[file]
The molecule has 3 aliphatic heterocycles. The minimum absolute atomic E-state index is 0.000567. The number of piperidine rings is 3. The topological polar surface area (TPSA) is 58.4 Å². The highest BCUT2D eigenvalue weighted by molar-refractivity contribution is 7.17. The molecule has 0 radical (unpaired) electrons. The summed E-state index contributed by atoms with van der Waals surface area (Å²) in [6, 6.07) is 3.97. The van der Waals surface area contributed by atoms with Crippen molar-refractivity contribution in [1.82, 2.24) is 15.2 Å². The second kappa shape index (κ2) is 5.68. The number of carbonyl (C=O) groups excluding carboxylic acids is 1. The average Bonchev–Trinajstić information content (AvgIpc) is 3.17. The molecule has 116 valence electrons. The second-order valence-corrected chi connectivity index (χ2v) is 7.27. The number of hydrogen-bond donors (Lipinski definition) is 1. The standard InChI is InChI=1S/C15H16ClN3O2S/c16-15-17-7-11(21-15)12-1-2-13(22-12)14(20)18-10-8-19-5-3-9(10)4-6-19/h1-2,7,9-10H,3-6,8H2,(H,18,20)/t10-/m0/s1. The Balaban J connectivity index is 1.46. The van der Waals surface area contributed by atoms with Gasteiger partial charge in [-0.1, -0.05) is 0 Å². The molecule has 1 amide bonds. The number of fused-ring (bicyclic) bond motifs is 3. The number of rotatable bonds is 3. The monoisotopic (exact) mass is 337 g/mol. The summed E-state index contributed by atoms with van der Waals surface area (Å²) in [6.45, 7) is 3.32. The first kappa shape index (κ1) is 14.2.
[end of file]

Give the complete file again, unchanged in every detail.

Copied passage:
The molecule has 3 aliphatic heterocycles. The minimum absolute atomic E-state index is 0.000567. The number of piperidine rings is 3. The topological polar surface area (TPSA) is 58.4 Å². The highest BCUT2D eigenvalue weighted by molar-refractivity contribution is 7.17. The molecule has 0 radical (unpaired) electrons. The summed E-state index contributed by atoms with van der Waals surface area (Å²) in [6, 6.07) is 3.97. The van der Waals surface area contributed by atoms with Crippen molar-refractivity contribution in [1.82, 2.24) is 15.2 Å². The second kappa shape index (κ2) is 5.68. The number of carbonyl (C=O) groups excluding carboxylic acids is 1. The average Bonchev–Trinajstić information content (AvgIpc) is 3.17. The molecule has 116 valence electrons. The second-order valence-corrected chi connectivity index (χ2v) is 7.27. The number of hydrogen-bond donors (Lipinski definition) is 1. The standard InChI is InChI=1S/C15H16ClN3O2S/c16-15-17-7-11(21-15)12-1-2-13(22-12)14(20)18-10-8-19-5-3-9(10)4-6-19/h1-2,7,9-10H,3-6,8H2,(H,18,20)/t10-/m0/s1. The Balaban J connectivity index is 1.46. The van der Waals surface area contributed by atoms with Gasteiger partial charge in [-0.1, -0.05) is 0 Å². The molecule has 1 amide bonds. The number of fused-ring (bicyclic) bond motifs is 3. The number of rotatable bonds is 3. The monoisotopic (exact) mass is 337 g/mol. The summed E-state index contributed by atoms with van der Waals surface area (Å²) in [6.45, 7) is 3.32. The first kappa shape index (κ1) is 14.2.